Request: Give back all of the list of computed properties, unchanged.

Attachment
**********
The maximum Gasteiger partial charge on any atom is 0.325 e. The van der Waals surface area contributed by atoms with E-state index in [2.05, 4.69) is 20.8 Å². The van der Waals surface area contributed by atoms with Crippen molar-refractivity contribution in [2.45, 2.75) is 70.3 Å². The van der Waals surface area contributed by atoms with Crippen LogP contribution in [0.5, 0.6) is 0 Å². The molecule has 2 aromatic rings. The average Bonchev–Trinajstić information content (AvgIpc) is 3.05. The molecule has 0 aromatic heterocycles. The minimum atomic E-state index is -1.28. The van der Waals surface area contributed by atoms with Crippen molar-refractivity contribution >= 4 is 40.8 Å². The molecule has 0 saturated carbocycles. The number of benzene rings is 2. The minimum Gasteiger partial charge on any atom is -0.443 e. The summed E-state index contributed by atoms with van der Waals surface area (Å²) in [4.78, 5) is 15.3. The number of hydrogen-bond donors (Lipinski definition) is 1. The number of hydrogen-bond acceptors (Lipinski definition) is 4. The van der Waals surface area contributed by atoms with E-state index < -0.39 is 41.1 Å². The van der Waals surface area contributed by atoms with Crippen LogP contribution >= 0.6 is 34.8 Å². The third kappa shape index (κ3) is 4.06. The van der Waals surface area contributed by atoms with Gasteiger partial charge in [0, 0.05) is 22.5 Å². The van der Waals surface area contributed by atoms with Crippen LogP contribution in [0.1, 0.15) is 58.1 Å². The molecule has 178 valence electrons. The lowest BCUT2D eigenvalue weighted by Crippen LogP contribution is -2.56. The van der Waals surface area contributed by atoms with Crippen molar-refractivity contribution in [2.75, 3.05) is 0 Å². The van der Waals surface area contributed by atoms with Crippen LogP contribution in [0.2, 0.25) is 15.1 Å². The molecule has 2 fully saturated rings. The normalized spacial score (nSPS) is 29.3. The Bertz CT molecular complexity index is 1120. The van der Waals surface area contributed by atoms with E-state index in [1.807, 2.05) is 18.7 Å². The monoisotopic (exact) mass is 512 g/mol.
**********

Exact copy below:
The maximum Gasteiger partial charge on any atom is 0.325 e. The van der Waals surface area contributed by atoms with E-state index in [2.05, 4.69) is 20.8 Å². The van der Waals surface area contributed by atoms with Crippen molar-refractivity contribution in [2.45, 2.75) is 70.3 Å². The van der Waals surface area contributed by atoms with Crippen LogP contribution in [0.5, 0.6) is 0 Å². The molecule has 2 aromatic rings. The average Bonchev–Trinajstić information content (AvgIpc) is 3.05. The molecule has 0 aromatic heterocycles. The minimum atomic E-state index is -1.28. The van der Waals surface area contributed by atoms with Crippen molar-refractivity contribution >= 4 is 40.8 Å². The molecule has 0 saturated carbocycles. The number of benzene rings is 2. The minimum Gasteiger partial charge on any atom is -0.443 e. The summed E-state index contributed by atoms with van der Waals surface area (Å²) in [4.78, 5) is 15.3. The number of hydrogen-bond donors (Lipinski definition) is 1. The number of hydrogen-bond acceptors (Lipinski definition) is 4. The van der Waals surface area contributed by atoms with E-state index < -0.39 is 41.1 Å². The van der Waals surface area contributed by atoms with Crippen LogP contribution >= 0.6 is 34.8 Å². The third kappa shape index (κ3) is 4.06. The van der Waals surface area contributed by atoms with Gasteiger partial charge in [0, 0.05) is 22.5 Å². The van der Waals surface area contributed by atoms with Crippen LogP contribution in [0.1, 0.15) is 58.1 Å². The molecule has 178 valence electrons. The lowest BCUT2D eigenvalue weighted by Crippen LogP contribution is -2.56. The van der Waals surface area contributed by atoms with Crippen molar-refractivity contribution in [2.75, 3.05) is 0 Å². The van der Waals surface area contributed by atoms with Crippen LogP contribution in [0.2, 0.25) is 15.1 Å². The molecule has 2 fully saturated rings. The normalized spacial score (nSPS) is 29.3. The Bertz CT molecular complexity index is 1120. The van der Waals surface area contributed by atoms with E-state index in [1.807, 2.05) is 18.7 Å². The monoisotopic (exact) mass is 512 g/mol.